2. Alternatively, I might be convinced if it were of the type of experience called "falling in love". That is, the vast majority of the human race attests to it. Only those who have never fallen in love might dispute it. But this is a wobbly sort of evidence if only because the vast majority just might be wrong.

Rick: Invoking a materialist argument to prove or disprove the existence of God or non-material reality is not appropriate. There is no experiment I can contrive that would be able to test the hypothesis. Nor can I envision any material manifestation that would convince a materialist even though it bore the label, "made by God in heaven."

Requiring materialist evidence serves only to dismiss the question.

The second line of evidence you cite is more congenial to the discussion. A consensus of shared subjective experience can be forceful support (for some) for a non-material reality. Such a consensus exists but it is not unanimous. It leaves the issue still undecided. It is an impossible argument.

What I want to try to understand is how each individual person adopts either side of the issue. It is my observation there are "tipping points" when either external events or other persons create conditions that tip the balance to either side.

I have only a few close friends. Whereas they all once identified with the church, most if not all no longer do. From what they have shared with me it seems it was the arrogance and hypocritical behavior of representatives and some members of the church that turned them away.

As for me I continue to have my doubts from time to time. But on balance I am still in the fold of believers. My balance has been tipped not only by family traditions but moreover by the wondrous group of people who have been my "spiritual" mentors. Examples of people seem more influential than doctrinal details.

I return to my introductory question: How did we come to such different views of life?

Mick: I don't know. Perhaps upbringing ("family tradition") is the clincher. Or perhaps unhelpful behaviour of Christians tips the balance for some. Maybe social pressures push some people into one or other position.

I have been influenced by non-Christian family and friends. I also recognise and honour fellow Christians who have very different conclusions about reality and yet have been kind, generous and accepting towards me.

I have tried over the years to stay with the hypothesis that there is a non-material reality. I find that neither reason nor experience allow me to do that any longer. In other words, I hope I have, by and large, thought my way to my present position. However, I will change that position if persuaded.

Rick: It is clear, Mick, we are both still on our separate journeys toward truth. We have quite different ideas of what lies beyond the door of death; and what, who or if anything has given form to the world and the cosmos. I think we have both used reason in our respective searches. Can reason alone clarify all the ambiguities and mysteries? I am not sure but I don�t think so.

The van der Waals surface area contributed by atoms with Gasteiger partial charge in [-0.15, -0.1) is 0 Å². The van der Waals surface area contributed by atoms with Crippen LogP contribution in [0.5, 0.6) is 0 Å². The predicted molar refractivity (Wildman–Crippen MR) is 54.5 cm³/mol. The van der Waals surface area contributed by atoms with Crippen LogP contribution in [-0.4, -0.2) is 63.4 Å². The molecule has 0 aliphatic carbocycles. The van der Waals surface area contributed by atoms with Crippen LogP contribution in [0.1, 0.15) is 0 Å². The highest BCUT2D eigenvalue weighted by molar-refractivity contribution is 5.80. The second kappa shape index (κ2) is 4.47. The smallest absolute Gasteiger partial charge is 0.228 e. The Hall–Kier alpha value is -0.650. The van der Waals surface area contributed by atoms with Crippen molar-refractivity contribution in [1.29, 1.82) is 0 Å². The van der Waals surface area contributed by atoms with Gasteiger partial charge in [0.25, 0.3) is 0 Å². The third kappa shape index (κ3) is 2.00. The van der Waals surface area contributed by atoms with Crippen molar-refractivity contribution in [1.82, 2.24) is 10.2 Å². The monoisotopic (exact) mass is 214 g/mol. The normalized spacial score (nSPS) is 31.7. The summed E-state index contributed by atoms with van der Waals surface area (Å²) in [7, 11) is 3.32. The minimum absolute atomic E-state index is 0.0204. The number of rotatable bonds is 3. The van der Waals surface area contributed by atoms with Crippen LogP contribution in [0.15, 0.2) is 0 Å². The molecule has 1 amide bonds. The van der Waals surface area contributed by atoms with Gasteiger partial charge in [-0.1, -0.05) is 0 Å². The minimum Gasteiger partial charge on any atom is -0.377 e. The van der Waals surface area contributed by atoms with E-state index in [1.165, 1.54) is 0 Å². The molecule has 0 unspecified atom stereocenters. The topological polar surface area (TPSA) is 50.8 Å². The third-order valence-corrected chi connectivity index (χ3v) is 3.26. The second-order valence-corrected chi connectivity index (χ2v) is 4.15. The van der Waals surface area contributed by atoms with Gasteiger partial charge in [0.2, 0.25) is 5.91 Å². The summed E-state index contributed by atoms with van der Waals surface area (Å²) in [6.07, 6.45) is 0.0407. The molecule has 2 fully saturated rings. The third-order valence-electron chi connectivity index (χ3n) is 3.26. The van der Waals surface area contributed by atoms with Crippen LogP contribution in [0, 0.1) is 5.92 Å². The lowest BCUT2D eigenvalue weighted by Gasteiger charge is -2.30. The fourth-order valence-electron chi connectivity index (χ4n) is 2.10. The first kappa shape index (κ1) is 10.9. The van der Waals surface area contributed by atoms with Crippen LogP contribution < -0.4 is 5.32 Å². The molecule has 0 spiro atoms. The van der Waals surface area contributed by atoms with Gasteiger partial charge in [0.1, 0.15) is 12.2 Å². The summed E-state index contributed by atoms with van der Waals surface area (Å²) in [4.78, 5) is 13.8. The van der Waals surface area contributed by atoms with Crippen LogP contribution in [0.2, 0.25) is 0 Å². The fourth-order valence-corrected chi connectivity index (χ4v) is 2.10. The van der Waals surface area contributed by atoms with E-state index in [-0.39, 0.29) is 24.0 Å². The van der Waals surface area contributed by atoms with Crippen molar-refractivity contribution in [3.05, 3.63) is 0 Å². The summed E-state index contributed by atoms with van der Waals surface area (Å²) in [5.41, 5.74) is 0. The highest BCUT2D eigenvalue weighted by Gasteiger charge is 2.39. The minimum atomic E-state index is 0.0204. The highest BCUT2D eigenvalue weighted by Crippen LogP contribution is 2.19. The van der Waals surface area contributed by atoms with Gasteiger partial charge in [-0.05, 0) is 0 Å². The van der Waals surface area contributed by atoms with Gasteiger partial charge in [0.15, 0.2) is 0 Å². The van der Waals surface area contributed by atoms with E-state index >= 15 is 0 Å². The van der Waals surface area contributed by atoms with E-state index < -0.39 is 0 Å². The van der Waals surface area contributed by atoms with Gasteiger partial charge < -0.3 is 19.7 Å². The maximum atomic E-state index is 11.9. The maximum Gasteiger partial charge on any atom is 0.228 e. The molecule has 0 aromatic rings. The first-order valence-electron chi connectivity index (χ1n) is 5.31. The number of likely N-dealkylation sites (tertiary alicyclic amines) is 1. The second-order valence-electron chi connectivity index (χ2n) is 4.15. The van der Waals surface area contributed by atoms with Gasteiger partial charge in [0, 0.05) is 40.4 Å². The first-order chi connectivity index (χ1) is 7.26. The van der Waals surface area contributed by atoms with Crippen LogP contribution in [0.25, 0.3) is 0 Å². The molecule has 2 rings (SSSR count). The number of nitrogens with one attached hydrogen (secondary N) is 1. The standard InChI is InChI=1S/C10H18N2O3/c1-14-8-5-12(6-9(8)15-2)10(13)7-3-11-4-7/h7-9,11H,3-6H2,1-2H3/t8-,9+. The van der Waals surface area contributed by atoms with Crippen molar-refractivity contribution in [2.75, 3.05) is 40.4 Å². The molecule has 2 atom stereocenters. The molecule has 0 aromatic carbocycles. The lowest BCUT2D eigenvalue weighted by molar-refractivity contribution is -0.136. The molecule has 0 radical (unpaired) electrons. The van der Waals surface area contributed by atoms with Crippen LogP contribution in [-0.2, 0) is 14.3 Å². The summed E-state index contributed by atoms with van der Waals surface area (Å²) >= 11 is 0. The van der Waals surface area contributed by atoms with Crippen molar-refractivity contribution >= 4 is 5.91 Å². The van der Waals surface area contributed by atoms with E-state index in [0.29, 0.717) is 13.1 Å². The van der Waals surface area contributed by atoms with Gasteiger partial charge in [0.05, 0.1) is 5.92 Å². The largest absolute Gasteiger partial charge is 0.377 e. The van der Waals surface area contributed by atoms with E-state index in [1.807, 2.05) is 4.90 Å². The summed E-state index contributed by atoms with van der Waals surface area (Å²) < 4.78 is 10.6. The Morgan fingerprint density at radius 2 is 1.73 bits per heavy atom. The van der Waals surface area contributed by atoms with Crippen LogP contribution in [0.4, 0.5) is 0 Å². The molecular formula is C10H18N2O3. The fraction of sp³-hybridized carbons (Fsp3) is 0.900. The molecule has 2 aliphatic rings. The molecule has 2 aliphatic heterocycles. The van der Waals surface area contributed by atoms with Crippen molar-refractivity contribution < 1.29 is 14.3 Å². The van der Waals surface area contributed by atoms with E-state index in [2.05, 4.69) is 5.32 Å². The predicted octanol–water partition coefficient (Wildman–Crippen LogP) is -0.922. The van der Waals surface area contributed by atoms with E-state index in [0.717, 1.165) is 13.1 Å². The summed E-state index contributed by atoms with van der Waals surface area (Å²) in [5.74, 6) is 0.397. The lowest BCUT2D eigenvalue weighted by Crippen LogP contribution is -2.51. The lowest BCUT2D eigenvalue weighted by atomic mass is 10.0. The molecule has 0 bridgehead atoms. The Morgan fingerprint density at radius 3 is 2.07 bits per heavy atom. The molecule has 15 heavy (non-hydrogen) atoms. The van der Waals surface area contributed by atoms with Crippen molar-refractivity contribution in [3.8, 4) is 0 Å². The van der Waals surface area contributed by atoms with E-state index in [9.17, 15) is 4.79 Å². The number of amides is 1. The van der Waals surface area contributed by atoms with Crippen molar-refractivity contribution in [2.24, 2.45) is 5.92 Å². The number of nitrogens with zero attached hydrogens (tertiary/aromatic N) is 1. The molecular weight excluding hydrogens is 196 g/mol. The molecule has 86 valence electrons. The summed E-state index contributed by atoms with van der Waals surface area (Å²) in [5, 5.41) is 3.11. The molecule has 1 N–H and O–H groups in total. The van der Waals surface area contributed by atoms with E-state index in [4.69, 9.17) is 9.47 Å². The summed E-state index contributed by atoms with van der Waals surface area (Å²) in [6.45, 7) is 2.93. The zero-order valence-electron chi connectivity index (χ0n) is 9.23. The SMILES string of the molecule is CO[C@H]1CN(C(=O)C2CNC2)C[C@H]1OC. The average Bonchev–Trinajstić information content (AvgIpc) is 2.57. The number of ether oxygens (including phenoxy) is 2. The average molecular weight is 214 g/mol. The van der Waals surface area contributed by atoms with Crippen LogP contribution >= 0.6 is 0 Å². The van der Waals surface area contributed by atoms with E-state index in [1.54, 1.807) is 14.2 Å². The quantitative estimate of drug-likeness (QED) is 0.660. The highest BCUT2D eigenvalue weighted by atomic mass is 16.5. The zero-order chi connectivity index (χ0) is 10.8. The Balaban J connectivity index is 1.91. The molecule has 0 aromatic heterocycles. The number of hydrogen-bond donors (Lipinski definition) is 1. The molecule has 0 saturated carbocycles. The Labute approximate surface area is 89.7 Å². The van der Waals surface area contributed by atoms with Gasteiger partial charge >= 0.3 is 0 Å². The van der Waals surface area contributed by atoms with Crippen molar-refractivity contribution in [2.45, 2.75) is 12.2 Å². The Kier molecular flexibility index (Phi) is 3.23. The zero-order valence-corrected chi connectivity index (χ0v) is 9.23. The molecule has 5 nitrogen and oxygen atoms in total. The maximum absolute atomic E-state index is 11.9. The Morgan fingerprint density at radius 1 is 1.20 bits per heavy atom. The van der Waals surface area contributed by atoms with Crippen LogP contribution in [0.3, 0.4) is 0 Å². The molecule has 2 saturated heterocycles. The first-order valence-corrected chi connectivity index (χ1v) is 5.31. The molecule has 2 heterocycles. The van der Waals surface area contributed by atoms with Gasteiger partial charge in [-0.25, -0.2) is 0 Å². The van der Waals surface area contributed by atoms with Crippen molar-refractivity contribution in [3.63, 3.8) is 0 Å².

It is suggested that the church is in trouble because it adheres to creeds that make no material sense as for instance the resurrection of Jesus Christ (as well as others). Waning identification with the church, particularly in Europe, is cited as evidence for this view. It suggests that reality is a zero sum game. That is to say, as material reality is progressively defined, so the church and religion in general will fade away.

As I have stated previously, I contend the human mind has two co-equal compartments, the material and the spiritual/aesthetic. Each has its own rules, vocabulary and imagery. Each compartment informs the other but they co-exist, side by side. I know this dualism causes you to bridle but that is the way I can best explain my life experience. As long as humans exist they will always require nourishment of the spiritual/aesthetic compartment no matter how thoroughly the material world is defined.

Mick: I'm personally more than content that you approach reality the way you do. As you mentioned above, I'm "based in a religious profession". So you can appreciate that most people around me have concluded much as you do.

I do experience a sense of isolation. Bishop Spong and others call it living in exile - an image with which I have considerable sympathy. I regard myself as a Christian. But given half the chance, many Christians would seek to drive me out because of my attitude to life. So you will appreciate why I take considerable care to avoid the deadly sting of the inquisition.

The clincher in daily life is that the practical requirements of love tower far above the petty squabbling of Christian factions about the map of a country which nobody living has ever seen.

As I have already suggested, I gain much from my approach to life. 

There is a sense of integration. The entire body of human knowledge fits together. There will always be mystery, always the unexplained. But I'm convinced that it all hangs together in a glorious system.

I am challenged to be autonomous. There is no need for parental guidance from heaven. A sapling can't grow in the shade of its parent tree. So I can, if I so choose, experience true adulthood as a Christian. 

A certain frisson of the risk which goes with adulthood keeps me feeling alive and challenged. My life has no certainties, no complete security. What I do, I do knowing that my choice may turn out wrong. What I know, I know only for now, not for ever.

The upshot is that a person who lives fully in this world can live a life of discovery and growth. Because nothing is finally settled, all is movement. I think I may have turned my back for ever on the idea that somewhere over the rainbow is a heavenly Land of Oz where all is perfect, all is peace.